The Ukrainian counteroffensive in the Kharkov and Kherson regions is exposing the weaknesses of the Russian Army, including its obsolete means.
The northern front at Kherson collapses and the Russians beat a retreat
In the last few hours, Ukraine has made progress on the Donbas, Kherson and Kharkov fronts. Specifically, in the Kherson region the northern front has collapsed, with the Russian Army in retreat and leaving intact material that is captured by the Ukrainians. These captures are highly revealing of the state of the Russian forces. And it is that the enormous material losses suffered by Russia in Ukraine for seven months, which exceed those of the invasion of Afghanistan in ten years, are forcing the mobilization of obsolete vehicles.
Russia turns to old T-62s after losing 1,258 tanks in this invasion
According to the latest data published by Oryxspioenkop.com, the independent website that has been documenting the losses with images from both sides since the beginning of the invasion, the Russians have already lost 1,258 tanks in Ukraine, a brutal figure if we compare it with the 147 tanks lost by the USSR in Afghanistan in ten years. Most of the losses are of variants of the T-72 and the more modern T-80 and T-90. For months now, these losses have forced Russia to pull old T-62s from the 1960s from its warehouses. And Russia is now using them to deal with Ukrainian forces that have more modern tanks.
In these two days of the week, according to Oryxspioenkop.com, Ukrainian forces have captured six T-62M tanks and one T-62MV. The production of the T-62 began in the former USSR in 1962 and came to an end in 1975, so we are talking about tanks that could be between 47 and 60 years old. Russia it is using to deal with more modern Ukrainian tanks, including those captured from the Russians themselves (Ukraine has already captured 427 tanks from the invaders).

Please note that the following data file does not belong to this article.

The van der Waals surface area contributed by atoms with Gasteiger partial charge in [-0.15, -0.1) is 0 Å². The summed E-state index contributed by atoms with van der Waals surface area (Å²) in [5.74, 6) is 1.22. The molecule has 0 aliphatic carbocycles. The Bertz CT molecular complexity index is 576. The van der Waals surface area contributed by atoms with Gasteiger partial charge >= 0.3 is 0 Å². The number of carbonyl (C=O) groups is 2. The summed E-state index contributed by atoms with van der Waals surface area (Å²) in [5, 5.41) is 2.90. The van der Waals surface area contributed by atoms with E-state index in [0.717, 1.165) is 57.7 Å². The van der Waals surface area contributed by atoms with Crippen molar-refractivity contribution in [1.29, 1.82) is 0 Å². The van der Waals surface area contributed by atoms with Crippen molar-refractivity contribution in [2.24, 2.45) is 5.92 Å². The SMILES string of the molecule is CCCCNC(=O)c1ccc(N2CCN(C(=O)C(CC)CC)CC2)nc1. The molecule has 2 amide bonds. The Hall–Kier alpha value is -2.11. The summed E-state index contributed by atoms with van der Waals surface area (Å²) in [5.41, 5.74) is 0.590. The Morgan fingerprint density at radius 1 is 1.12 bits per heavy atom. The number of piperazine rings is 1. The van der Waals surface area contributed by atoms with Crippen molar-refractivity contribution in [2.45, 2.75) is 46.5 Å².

Ukrainian forces reach the Russian rear and their T-62s
It had been speculated that the possibility that Russia was using the T-62 to reinforce rear units in auxiliary tasks, as it was too old-fashioned a model to send to the front. In the Kherson region, Ukrainian forces have ended up reaching the Russian rearguard, which is why we are seeing so many captures of old T-62s in the last few hours.
The T-62s are equipped with a 115mm main gun, a smaller caliber than the 125mm guns found on most modern Russian tanks. One of the great shortcomings of this tank on a current battlefield is its poor armor, especially to face modern anti-tank missiles. This is already a problem in most Russian tanks, but in the case of the T-62 it is a critical problem. The T-62M is a modernized version that appeared in the 1980s and was already used by the Soviets in the last years of the Afghanistan War. It includes additional armor on the front of the turret, a laser rangefinder and a more powerful engine, as well as the ability to fire missiles, but it was a late upgrade for a tank that was no longer useful on the front lines in a field. of battle.
A hoax to make Russian soldiers feel safer
Possibly to increase crew confidence, the Russian Army has equipped these old T-62s with anti-Javelin grills like the ones we saw on many Russian tanks at the beginning of the invasion. These racks are purposed to detonate the first of the tandem charges carried by warheads on missiles like the Javelin. That first charge serves to burst the reactive armor plates, so that the second charge penetrates the internal armor of the tank. The problem with the T-62 is that only some have reactive armor plates, and only on the front part of the turret, leaving the rest of the vehicle totally exposed.
It should be noted that those anti-Javelin grills have proven to be totally useless, which is why Russian tanks have been removing them after the first weeks of the invasion. It has been curious to observe its presence again in the T-62. As I pointed out in the previous paragraph, it seems to be thinking simply so that the crews do not feel insecure, even though they really are. In any case, the sending of these obsolete main battle tanks to the front is showing that the Russian Army is unable to replace the losses of more modern tanks. Recall that Russia has a standing army of 2,609 tanks, according to its Table of Organization and Equipment (TOE). The 1,258 tanks lost in Ukraine are almost half of its armored fleet. It is pathetic that a few months after starting this invasion, Russia has to resort to obsolete tanks because it no longer has any other way to replace its losses.
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